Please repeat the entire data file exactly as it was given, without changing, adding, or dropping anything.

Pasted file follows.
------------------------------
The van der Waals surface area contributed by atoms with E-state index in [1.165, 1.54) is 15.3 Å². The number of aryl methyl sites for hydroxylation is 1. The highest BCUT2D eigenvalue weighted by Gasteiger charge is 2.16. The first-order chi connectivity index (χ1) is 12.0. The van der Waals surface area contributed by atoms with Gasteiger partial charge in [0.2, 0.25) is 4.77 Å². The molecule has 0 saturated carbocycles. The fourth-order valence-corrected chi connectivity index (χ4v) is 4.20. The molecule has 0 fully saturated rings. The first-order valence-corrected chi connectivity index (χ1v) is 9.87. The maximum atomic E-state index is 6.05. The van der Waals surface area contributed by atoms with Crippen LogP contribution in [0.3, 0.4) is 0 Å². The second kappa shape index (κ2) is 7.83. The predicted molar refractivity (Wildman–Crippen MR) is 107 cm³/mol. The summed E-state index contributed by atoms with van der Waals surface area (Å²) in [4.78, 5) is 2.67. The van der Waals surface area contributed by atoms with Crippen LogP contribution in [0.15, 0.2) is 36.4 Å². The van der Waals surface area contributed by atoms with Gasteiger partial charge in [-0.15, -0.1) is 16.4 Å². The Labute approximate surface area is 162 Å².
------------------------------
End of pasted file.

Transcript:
The van der Waals surface area contributed by atoms with E-state index in [1.165, 1.54) is 15.3 Å². The number of aryl methyl sites for hydroxylation is 1. The highest BCUT2D eigenvalue weighted by Gasteiger charge is 2.16. The first-order chi connectivity index (χ1) is 12.0. The van der Waals surface area contributed by atoms with Gasteiger partial charge in [0.2, 0.25) is 4.77 Å². The molecule has 0 saturated carbocycles. The fourth-order valence-corrected chi connectivity index (χ4v) is 4.20. The molecule has 0 fully saturated rings. The first-order valence-corrected chi connectivity index (χ1v) is 9.87. The maximum atomic E-state index is 6.05. The van der Waals surface area contributed by atoms with Crippen LogP contribution in [0.3, 0.4) is 0 Å². The second kappa shape index (κ2) is 7.83. The predicted molar refractivity (Wildman–Crippen MR) is 107 cm³/mol. The summed E-state index contributed by atoms with van der Waals surface area (Å²) in [4.78, 5) is 2.67. The van der Waals surface area contributed by atoms with Crippen LogP contribution in [0.15, 0.2) is 36.4 Å². The van der Waals surface area contributed by atoms with Gasteiger partial charge in [-0.15, -0.1) is 16.4 Å². The Labute approximate surface area is 162 Å².